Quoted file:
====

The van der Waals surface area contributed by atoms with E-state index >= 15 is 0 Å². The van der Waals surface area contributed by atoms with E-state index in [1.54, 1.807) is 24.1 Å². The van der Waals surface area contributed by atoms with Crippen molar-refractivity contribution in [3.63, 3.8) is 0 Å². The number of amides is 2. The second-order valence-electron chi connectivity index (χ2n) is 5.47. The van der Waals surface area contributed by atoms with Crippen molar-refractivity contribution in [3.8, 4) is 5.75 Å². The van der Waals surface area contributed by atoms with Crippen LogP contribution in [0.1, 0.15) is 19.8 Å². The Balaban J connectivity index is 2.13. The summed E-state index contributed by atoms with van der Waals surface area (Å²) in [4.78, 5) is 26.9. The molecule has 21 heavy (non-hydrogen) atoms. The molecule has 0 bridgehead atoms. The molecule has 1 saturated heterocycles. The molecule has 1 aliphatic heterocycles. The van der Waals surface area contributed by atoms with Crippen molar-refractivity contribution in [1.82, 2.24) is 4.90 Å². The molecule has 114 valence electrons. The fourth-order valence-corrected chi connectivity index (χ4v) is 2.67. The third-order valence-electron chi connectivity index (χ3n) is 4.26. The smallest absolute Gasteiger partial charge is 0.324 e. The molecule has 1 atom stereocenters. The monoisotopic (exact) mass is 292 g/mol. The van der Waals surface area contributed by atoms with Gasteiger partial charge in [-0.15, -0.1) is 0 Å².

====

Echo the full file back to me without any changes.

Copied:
The van der Waals surface area contributed by atoms with E-state index >= 15 is 0 Å². The van der Waals surface area contributed by atoms with E-state index in [1.54, 1.807) is 24.1 Å². The van der Waals surface area contributed by atoms with Crippen molar-refractivity contribution in [3.63, 3.8) is 0 Å². The number of amides is 2. The second-order valence-electron chi connectivity index (χ2n) is 5.47. The van der Waals surface area contributed by atoms with Crippen molar-refractivity contribution in [3.8, 4) is 5.75 Å². The van der Waals surface area contributed by atoms with Crippen LogP contribution in [0.1, 0.15) is 19.8 Å². The Balaban J connectivity index is 2.13. The summed E-state index contributed by atoms with van der Waals surface area (Å²) in [4.78, 5) is 26.9. The molecule has 21 heavy (non-hydrogen) atoms. The molecule has 0 bridgehead atoms. The molecule has 1 saturated heterocycles. The molecule has 1 aliphatic heterocycles. The van der Waals surface area contributed by atoms with Crippen molar-refractivity contribution in [1.82, 2.24) is 4.90 Å². The molecule has 114 valence electrons. The fourth-order valence-corrected chi connectivity index (χ4v) is 2.67. The third-order valence-electron chi connectivity index (χ3n) is 4.26. The smallest absolute Gasteiger partial charge is 0.324 e. The molecule has 1 atom stereocenters. The monoisotopic (exact) mass is 292 g/mol. The van der Waals surface area contributed by atoms with Gasteiger partial charge in [-0.15, -0.1) is 0 Å².